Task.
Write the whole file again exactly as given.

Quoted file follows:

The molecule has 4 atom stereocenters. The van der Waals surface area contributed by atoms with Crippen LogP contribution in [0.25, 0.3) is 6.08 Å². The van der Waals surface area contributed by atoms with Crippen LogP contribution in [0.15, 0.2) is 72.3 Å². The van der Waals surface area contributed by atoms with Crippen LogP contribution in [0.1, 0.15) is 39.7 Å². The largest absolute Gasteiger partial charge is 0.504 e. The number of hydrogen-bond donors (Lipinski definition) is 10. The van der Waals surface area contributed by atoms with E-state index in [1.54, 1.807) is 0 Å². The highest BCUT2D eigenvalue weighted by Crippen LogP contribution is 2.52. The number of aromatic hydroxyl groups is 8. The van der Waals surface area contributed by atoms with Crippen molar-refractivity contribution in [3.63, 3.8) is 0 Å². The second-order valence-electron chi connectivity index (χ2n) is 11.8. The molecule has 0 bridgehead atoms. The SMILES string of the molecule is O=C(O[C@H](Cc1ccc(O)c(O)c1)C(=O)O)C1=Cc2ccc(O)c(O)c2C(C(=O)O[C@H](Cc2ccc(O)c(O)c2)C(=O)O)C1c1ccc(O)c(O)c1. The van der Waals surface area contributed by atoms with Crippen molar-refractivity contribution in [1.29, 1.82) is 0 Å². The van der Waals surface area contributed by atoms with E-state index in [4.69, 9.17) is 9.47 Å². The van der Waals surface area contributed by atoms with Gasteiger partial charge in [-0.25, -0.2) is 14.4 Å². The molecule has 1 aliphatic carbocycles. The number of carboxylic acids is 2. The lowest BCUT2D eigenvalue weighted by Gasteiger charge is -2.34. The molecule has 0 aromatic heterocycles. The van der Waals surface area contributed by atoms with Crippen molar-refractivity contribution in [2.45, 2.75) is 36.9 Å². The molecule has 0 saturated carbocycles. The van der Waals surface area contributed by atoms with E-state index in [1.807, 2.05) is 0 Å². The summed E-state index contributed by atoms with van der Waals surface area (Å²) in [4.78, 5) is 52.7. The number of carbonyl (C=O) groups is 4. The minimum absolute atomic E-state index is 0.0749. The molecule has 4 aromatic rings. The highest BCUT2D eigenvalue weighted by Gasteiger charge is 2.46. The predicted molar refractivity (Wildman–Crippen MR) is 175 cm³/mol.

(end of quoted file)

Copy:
The molecule has 4 atom stereocenters. The van der Waals surface area contributed by atoms with Crippen LogP contribution in [0.25, 0.3) is 6.08 Å². The van der Waals surface area contributed by atoms with Crippen LogP contribution in [0.15, 0.2) is 72.3 Å². The van der Waals surface area contributed by atoms with Crippen LogP contribution in [0.1, 0.15) is 39.7 Å². The largest absolute Gasteiger partial charge is 0.504 e. The number of hydrogen-bond donors (Lipinski definition) is 10. The van der Waals surface area contributed by atoms with E-state index in [1.54, 1.807) is 0 Å². The highest BCUT2D eigenvalue weighted by Crippen LogP contribution is 2.52. The number of aromatic hydroxyl groups is 8. The van der Waals surface area contributed by atoms with Crippen molar-refractivity contribution in [3.63, 3.8) is 0 Å². The second-order valence-electron chi connectivity index (χ2n) is 11.8. The molecule has 0 bridgehead atoms. The SMILES string of the molecule is O=C(O[C@H](Cc1ccc(O)c(O)c1)C(=O)O)C1=Cc2ccc(O)c(O)c2C(C(=O)O[C@H](Cc2ccc(O)c(O)c2)C(=O)O)C1c1ccc(O)c(O)c1. The van der Waals surface area contributed by atoms with Crippen molar-refractivity contribution in [1.29, 1.82) is 0 Å². The van der Waals surface area contributed by atoms with E-state index in [4.69, 9.17) is 9.47 Å². The van der Waals surface area contributed by atoms with Gasteiger partial charge in [-0.25, -0.2) is 14.4 Å². The molecule has 1 aliphatic carbocycles. The number of carboxylic acids is 2. The lowest BCUT2D eigenvalue weighted by Gasteiger charge is -2.34. The molecule has 0 aromatic heterocycles. The van der Waals surface area contributed by atoms with Crippen molar-refractivity contribution in [2.45, 2.75) is 36.9 Å². The molecule has 0 saturated carbocycles. The van der Waals surface area contributed by atoms with E-state index in [1.807, 2.05) is 0 Å². The summed E-state index contributed by atoms with van der Waals surface area (Å²) in [4.78, 5) is 52.7. The number of carbonyl (C=O) groups is 4. The minimum absolute atomic E-state index is 0.0749. The molecule has 4 aromatic rings. The highest BCUT2D eigenvalue weighted by Gasteiger charge is 2.46. The predicted molar refractivity (Wildman–Crippen MR) is 175 cm³/mol.